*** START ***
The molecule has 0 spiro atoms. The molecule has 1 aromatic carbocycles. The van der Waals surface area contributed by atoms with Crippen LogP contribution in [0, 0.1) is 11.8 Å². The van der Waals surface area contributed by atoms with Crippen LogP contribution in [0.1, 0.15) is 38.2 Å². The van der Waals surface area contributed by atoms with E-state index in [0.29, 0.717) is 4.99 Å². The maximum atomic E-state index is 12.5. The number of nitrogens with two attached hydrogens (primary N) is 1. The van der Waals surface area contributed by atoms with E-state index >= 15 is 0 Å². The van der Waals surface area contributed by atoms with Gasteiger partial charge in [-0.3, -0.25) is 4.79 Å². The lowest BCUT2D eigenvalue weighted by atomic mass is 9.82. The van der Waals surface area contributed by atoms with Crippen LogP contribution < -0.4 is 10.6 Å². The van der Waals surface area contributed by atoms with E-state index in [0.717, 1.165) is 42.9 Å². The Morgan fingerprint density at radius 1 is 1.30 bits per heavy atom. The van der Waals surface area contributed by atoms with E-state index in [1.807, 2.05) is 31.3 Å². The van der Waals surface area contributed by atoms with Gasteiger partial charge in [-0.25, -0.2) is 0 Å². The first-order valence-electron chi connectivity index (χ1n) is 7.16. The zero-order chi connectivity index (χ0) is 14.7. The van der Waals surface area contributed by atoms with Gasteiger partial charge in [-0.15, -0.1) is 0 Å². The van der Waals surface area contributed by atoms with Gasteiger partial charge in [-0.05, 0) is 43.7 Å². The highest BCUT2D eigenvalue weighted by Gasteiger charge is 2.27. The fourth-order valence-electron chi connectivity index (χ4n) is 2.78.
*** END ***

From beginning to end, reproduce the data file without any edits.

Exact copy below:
The molecule has 0 spiro atoms. The molecule has 1 aromatic carbocycles. The van der Waals surface area contributed by atoms with Crippen LogP contribution in [0, 0.1) is 11.8 Å². The van der Waals surface area contributed by atoms with Crippen LogP contribution in [0.1, 0.15) is 38.2 Å². The van der Waals surface area contributed by atoms with E-state index in [0.29, 0.717) is 4.99 Å². The maximum atomic E-state index is 12.5. The number of nitrogens with two attached hydrogens (primary N) is 1. The van der Waals surface area contributed by atoms with E-state index >= 15 is 0 Å². The van der Waals surface area contributed by atoms with Gasteiger partial charge in [-0.3, -0.25) is 4.79 Å². The lowest BCUT2D eigenvalue weighted by atomic mass is 9.82. The van der Waals surface area contributed by atoms with Crippen LogP contribution < -0.4 is 10.6 Å². The van der Waals surface area contributed by atoms with E-state index in [0.717, 1.165) is 42.9 Å². The Morgan fingerprint density at radius 1 is 1.30 bits per heavy atom. The van der Waals surface area contributed by atoms with E-state index in [1.807, 2.05) is 31.3 Å². The van der Waals surface area contributed by atoms with Gasteiger partial charge in [-0.25, -0.2) is 0 Å². The first-order valence-electron chi connectivity index (χ1n) is 7.16. The zero-order chi connectivity index (χ0) is 14.7. The van der Waals surface area contributed by atoms with Gasteiger partial charge in [-0.15, -0.1) is 0 Å². The van der Waals surface area contributed by atoms with Gasteiger partial charge in [-0.05, 0) is 43.7 Å². The highest BCUT2D eigenvalue weighted by Gasteiger charge is 2.27. The fourth-order valence-electron chi connectivity index (χ4n) is 2.78.